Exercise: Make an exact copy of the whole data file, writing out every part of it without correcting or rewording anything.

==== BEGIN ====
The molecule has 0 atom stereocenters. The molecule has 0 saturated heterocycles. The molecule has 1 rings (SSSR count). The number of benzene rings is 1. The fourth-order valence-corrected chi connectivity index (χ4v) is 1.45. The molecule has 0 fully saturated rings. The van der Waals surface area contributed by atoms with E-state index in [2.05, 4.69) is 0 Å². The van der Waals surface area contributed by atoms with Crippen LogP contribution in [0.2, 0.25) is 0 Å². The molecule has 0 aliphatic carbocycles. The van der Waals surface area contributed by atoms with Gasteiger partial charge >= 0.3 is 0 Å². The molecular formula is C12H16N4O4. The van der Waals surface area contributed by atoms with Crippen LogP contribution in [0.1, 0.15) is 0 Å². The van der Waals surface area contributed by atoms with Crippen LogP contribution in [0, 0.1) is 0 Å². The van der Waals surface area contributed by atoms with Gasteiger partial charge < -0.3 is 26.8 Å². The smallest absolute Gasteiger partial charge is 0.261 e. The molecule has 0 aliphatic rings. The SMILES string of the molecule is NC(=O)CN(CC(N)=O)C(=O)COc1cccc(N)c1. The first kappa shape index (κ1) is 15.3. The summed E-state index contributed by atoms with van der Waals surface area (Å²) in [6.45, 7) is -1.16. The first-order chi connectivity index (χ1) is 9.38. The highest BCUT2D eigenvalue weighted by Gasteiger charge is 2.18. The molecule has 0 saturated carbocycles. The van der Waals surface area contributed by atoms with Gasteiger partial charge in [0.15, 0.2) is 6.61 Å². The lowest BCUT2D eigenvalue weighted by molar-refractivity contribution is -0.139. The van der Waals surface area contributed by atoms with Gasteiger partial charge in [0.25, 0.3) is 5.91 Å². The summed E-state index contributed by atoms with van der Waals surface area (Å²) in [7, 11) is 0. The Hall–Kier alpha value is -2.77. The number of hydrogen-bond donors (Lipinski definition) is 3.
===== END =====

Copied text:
The molecule has 0 atom stereocenters. The molecule has 0 saturated heterocycles. The molecule has 1 rings (SSSR count). The number of benzene rings is 1. The fourth-order valence-corrected chi connectivity index (χ4v) is 1.45. The molecule has 0 fully saturated rings. The van der Waals surface area contributed by atoms with E-state index in [2.05, 4.69) is 0 Å². The van der Waals surface area contributed by atoms with Crippen LogP contribution in [0.2, 0.25) is 0 Å². The molecule has 0 aliphatic carbocycles. The van der Waals surface area contributed by atoms with Gasteiger partial charge >= 0.3 is 0 Å². The molecular formula is C12H16N4O4. The van der Waals surface area contributed by atoms with Crippen LogP contribution in [0.1, 0.15) is 0 Å². The van der Waals surface area contributed by atoms with Crippen LogP contribution in [0, 0.1) is 0 Å². The van der Waals surface area contributed by atoms with Gasteiger partial charge < -0.3 is 26.8 Å². The smallest absolute Gasteiger partial charge is 0.261 e. The molecule has 0 aliphatic rings. The SMILES string of the molecule is NC(=O)CN(CC(N)=O)C(=O)COc1cccc(N)c1. The first kappa shape index (κ1) is 15.3. The summed E-state index contributed by atoms with van der Waals surface area (Å²) in [6.45, 7) is -1.16. The first-order chi connectivity index (χ1) is 9.38. The highest BCUT2D eigenvalue weighted by Gasteiger charge is 2.18. The molecule has 0 saturated carbocycles. The van der Waals surface area contributed by atoms with Gasteiger partial charge in [0.15, 0.2) is 6.61 Å². The lowest BCUT2D eigenvalue weighted by molar-refractivity contribution is -0.139. The van der Waals surface area contributed by atoms with Gasteiger partial charge in [0.25, 0.3) is 5.91 Å². The summed E-state index contributed by atoms with van der Waals surface area (Å²) in [7, 11) is 0. The Hall–Kier alpha value is -2.77. The number of hydrogen-bond donors (Lipinski definition) is 3.